One of my favorite childhood memories is waking up to intoxicatingly delicious scents wafting from the kitchen as breakfast was being prepared: the smell of bacon frying, coffee brewing, pancakes, er, pancaking(?!)… it always takes me to a place of nostalgic comfort. My mom made the most amazing french toast, and there was little in the world that could top the experience of laying in bed on a chilly winter morning with my nose poking out of the covers just enough to inhale the aroma of french toast on the skillet downstairs. When Emma woke up this morning with a huge smile on her face telling us that she could smell waffles cooking, I knew she’d been brought to that same happy place (although what she thought she was smelling was not at all what I was making, but that’s all minor details).
I love when the air becomes colder and the leaves start to change colors. For many it ushers in the beginning of a season full of cozy sweaters and fires in the hearth. For me, it signals the beginning of baking season. I will dust off the recipe box full of bread and brownie recipes, shake out the apron wrinkles, and crank up the knobs on the oven. Despite an unseasonably warms stretch of weather this past week, I’m done teetering on the edge in anticipation and am ready to get crackalackin’ in the kitchen. So without further ado, I give you our inaugural autumn breakfast: baked oatmeal (what Emma was really smelling when she woke up).
Baked Oatmeal – serves 8
- 3 cups rolled oats (not instant)
- 1/2 cup brown sugar
- 2-3 eggs
- 2 teaspoons baking powder
- 2 teaspoons vanilla extract
- 1 teaspoon cinnamon
- 1/4 teaspoon nutmeg
- 1/4 teaspoon ground ginger
- 1/4 teaspoon ground cloves
- 1/4-1/2 teaspoon salt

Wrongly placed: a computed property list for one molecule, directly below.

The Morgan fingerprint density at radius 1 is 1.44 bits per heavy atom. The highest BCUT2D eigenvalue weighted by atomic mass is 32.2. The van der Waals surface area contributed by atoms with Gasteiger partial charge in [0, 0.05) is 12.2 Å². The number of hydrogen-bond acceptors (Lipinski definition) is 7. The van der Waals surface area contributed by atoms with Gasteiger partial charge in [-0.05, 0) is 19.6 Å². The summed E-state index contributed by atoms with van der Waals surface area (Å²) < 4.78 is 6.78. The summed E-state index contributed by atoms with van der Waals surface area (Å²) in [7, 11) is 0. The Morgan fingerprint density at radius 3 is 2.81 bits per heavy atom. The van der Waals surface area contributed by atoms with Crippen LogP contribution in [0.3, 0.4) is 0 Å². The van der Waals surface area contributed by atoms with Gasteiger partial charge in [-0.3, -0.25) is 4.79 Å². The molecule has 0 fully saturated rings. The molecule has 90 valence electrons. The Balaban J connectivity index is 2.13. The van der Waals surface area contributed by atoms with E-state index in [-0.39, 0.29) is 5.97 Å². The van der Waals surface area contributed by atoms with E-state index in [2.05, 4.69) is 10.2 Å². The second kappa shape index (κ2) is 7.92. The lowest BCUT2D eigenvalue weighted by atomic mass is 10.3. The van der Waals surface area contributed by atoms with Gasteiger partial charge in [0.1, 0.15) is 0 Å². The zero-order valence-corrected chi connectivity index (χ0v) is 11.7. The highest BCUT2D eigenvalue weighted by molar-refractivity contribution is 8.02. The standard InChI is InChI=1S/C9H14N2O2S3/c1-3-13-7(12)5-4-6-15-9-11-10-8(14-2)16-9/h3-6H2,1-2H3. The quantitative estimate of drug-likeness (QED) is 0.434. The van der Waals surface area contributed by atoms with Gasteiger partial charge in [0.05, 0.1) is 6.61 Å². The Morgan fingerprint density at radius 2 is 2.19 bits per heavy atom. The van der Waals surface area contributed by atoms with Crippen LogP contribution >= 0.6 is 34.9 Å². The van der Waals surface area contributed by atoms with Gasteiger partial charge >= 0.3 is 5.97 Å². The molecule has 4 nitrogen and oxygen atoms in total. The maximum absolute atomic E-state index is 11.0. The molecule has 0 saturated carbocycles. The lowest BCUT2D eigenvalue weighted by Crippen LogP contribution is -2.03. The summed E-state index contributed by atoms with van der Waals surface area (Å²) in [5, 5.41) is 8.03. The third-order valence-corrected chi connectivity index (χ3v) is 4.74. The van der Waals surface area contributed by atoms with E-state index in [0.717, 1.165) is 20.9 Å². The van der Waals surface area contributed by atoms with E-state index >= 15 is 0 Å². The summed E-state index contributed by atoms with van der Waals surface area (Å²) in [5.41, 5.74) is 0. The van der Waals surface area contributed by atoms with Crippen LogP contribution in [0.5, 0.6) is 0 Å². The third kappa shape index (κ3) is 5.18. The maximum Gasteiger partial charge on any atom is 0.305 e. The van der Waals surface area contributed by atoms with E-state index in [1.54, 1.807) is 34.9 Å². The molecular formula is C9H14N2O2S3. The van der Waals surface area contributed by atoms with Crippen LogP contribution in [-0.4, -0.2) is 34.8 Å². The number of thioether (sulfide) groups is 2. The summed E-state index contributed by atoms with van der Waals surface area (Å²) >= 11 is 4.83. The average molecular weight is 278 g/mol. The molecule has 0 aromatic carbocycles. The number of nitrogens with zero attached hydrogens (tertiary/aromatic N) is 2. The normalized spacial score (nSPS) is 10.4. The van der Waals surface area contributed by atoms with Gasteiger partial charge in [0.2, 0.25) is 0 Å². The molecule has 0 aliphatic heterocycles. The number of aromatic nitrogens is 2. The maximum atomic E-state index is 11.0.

- 1 cup plus 3 tablespoons milk (any kind)
- 1/2 cup applesauce
*Read the “tips” section below for how to make this dish the night before. 1. Preheat the oven to 350 degrees. Spray with cooking spray or grease a 2-quart baking dish (I use an 8″ x 8″ glass dish).
2. Combine the baking powder, cinnamon, nutmeg, ginger, cloves and salt. Set aside.
3. In a large mixing bowl combine the brown sugar, eggs, vanilla, milk and applesauce and mix well. Add the spice mixture to the wet mixture and combine thoroughly with a whisk. Make sure that there are no clumps of spices in the wet mixture.
4. Add oats to the wet mixture and stir thoroughly with a spoon. Pour oat mixture into the baking dish.
5. Place the baking dish on the middle rack in the oven for about 40-45 minutes. When done, place on a wire rack and cool for 10 minutes. Serve in bowls with milk, maple syrup or whatever else you might fancy!
(This recipe was updated on 12/11. The original recipe included 1/4 cup of melted butter, and did not include the ginger or ground cloves. )
A few tips and tricks:
* This recipe is a combination of probably 8 or 9 different recipes. The great thing about this dish is that it isn’t that scary intimidating kind of “baking-science” baking. It’s pretty forgiving. You can add more eggs and milk if you want a more custardy baked oatmeal. Sprinkle in a few tablespoons of flour if you’d like it to resemble a more muffin-y consistency. Adjust and/or add spices to your taste. Throw in some nuts, raisins, or chopped fruit into the oat mixture before baking.
*If you don’t do dairy, swap out the cow’s milk for a non-dairy version like soy, almond or rice milk. I’ve also used apple cider instead of milk for a super tasty autumn treat. I imagine that if you’re trying to eat on the cheap, water could be a viable substitution as well (if anyone tries that, let me know how it works out!).
* I usually start checking after 35 minutes, it’s done when a toothpick inserted near the center comes out clean.
* If you don’t want to wake up redonkulously early to get breakfast on the table (you know, before the kids start to whine that they’re dying of hunger) you can prepare it all the night before, cover the baking dish with saran wrap and place it in the refrigerator. The next morning take the dish out of the fridge and let it de-chill a little on the counter as the oven preheats to 350, pop it in to bake (you might have to let it bake just a few minutes longer than called for), and voila! Less dirty dishes to combat, less brain work before the caffeine kicks in. Make-ahead meals are a glorious thing!
* Baked oatmeal is totally leftover friendly! I throw our leftovers in little on-the-go containers that my husband can take to work or the kids can grab for an easy no-fuss breakfast on days when I’m too lazy to engage in morning meal prep.
I’m curious, what were your favorite childhood breakfasts? Tell us yours in the comments section below!